12 min Roma are hopeless. They're not helped by a palpably nervous atmosphere, but they can barely string two passes together. This is Chelsea's as and when they want it.

And...bow.

• Tactical: 4-4-2. And it worked...for a few reasons:

i. Totti and Mirko both starting centrally. Mirko up high, roaming, Totti back at treq. Not only because of those two, but also because there were options when Pinballs I & II (Simone & Brighinho - did you see that dance for Mirko's assist?) were making mad dashes in support. Quite lovely, in fact, and will only become moreso when Totti is even hovering around 75%, because he was far from even that today. (No one will ever question his commitment to the cause.)

ii. David Pizarro having - count 'em - one, two, three safety nets. Allowing David to hover just above the three man midfield when Chelsea was on the attack, then drop back and play a deeper, truer playmaker role when in possession really eliminated his Achilles Heel and allowed him to do what we all know he can do: make shit happen. A brilliant game from the little man, and there's no doubt the tactical changes played a large part.

iii. Having an aged man making "overlapping" runs on the left. A staple of the system which has been sorely missed.

iv. Pinballs I & II. What else can you say? Superbly magnificent from both - and yet again from Matteo Brighi, who is going from solid role player to starting XI material in the matter of months. Certainly not a true winger, and the system will need to be adjusted according to opponent on occasion (particularly those sitting numbers back), he can undoubtedly sit anywhere in a four man midfield under the right circumstances.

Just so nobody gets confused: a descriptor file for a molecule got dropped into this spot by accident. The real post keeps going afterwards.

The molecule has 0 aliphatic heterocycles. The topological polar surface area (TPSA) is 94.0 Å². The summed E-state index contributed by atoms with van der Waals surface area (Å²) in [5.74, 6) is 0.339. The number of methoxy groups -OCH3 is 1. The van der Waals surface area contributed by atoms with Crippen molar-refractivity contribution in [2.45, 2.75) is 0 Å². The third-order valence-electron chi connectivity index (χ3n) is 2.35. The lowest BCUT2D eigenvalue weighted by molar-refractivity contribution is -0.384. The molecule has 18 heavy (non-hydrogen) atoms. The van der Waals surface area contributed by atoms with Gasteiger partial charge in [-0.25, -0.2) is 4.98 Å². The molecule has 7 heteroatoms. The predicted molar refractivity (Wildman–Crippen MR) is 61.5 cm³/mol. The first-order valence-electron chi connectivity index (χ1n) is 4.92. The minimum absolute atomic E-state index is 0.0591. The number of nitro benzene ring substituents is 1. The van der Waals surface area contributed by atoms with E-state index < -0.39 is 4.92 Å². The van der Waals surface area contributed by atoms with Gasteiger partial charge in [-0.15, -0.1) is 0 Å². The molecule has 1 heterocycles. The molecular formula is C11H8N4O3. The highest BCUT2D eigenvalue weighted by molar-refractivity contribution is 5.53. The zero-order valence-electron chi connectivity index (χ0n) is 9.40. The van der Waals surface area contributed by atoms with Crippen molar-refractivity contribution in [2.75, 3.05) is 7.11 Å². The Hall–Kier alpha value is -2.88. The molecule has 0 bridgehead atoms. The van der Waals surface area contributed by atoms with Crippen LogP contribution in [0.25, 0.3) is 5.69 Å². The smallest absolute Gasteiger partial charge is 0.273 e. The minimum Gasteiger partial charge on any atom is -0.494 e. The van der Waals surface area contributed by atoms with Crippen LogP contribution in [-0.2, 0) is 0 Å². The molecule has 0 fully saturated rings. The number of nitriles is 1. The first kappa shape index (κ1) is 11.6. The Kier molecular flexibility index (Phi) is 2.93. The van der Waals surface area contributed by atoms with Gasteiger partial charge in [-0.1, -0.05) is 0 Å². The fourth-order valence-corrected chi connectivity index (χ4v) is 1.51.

Far from the finished product, and it'll only be a temporary fix which can create some versatility....

“For the moment this is the tactical path we will take. With (Marco) Cassetti, (Max) Tonetto and the off-form (Rodrigo) Taddei missing, I have to use the more central midfielders and they did a great job, so we can certainly use the rhombus midfield again.”

...but at this point in time, more than enough.

• I think we all remember the 4-6-0, correct? The "strikerless" formation which is/was merely the 4-2-3-1 under alias; or it was until everyone started referring to Totti as a "striker" and thus the "1". Spalletti just went with what was essentially a "wingless" formation - out of necessity again, albeit born from a different crisis - after years with such critical play coming from the wings. Of course, Simone has played out wide in the past (well documented for Azzurri fans) and the fullbacks allowed for width, but Vucinic/Mancini, Taddei and two galloping backs they were not. His mental game will always remain under question until they can show resolve, grit and fight when the going gets tough within a 90 minute window, but tactically, he has few equals. The man is, quite simply, a genius.